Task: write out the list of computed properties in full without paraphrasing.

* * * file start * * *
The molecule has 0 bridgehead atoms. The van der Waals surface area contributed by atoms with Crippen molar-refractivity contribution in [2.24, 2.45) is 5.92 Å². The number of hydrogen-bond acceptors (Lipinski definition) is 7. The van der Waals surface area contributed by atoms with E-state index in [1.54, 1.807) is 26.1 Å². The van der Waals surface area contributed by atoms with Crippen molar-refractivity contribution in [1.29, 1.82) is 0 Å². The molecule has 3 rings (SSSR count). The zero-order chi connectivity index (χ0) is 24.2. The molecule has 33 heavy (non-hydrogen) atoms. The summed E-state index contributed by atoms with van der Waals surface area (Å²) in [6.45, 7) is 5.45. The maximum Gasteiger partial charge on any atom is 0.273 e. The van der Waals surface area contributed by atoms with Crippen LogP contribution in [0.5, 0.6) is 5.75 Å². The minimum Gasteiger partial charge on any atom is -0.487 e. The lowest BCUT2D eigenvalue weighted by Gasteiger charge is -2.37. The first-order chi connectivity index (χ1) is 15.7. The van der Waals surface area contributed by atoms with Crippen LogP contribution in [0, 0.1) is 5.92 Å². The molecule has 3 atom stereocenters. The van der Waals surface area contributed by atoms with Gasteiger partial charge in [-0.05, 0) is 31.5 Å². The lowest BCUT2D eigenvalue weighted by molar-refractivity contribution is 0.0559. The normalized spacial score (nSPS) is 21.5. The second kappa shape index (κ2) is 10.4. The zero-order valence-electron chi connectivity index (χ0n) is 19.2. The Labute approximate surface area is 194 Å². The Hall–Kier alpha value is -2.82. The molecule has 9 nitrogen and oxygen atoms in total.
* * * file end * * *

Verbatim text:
The molecule has 0 bridgehead atoms. The van der Waals surface area contributed by atoms with Crippen molar-refractivity contribution in [2.24, 2.45) is 5.92 Å². The number of hydrogen-bond acceptors (Lipinski definition) is 7. The van der Waals surface area contributed by atoms with E-state index in [1.54, 1.807) is 26.1 Å². The van der Waals surface area contributed by atoms with Crippen molar-refractivity contribution in [1.29, 1.82) is 0 Å². The molecule has 3 rings (SSSR count). The zero-order chi connectivity index (χ0) is 24.2. The molecule has 33 heavy (non-hydrogen) atoms. The summed E-state index contributed by atoms with van der Waals surface area (Å²) in [6.45, 7) is 5.45. The maximum Gasteiger partial charge on any atom is 0.273 e. The van der Waals surface area contributed by atoms with Crippen LogP contribution in [0.5, 0.6) is 5.75 Å². The minimum Gasteiger partial charge on any atom is -0.487 e. The lowest BCUT2D eigenvalue weighted by Gasteiger charge is -2.37. The first-order chi connectivity index (χ1) is 15.7. The van der Waals surface area contributed by atoms with Crippen LogP contribution in [0, 0.1) is 5.92 Å². The molecule has 3 atom stereocenters. The van der Waals surface area contributed by atoms with Gasteiger partial charge in [-0.05, 0) is 31.5 Å². The lowest BCUT2D eigenvalue weighted by molar-refractivity contribution is 0.0559. The normalized spacial score (nSPS) is 21.5. The second kappa shape index (κ2) is 10.4. The zero-order valence-electron chi connectivity index (χ0n) is 19.2. The Labute approximate surface area is 194 Å². The Hall–Kier alpha value is -2.82. The molecule has 9 nitrogen and oxygen atoms in total.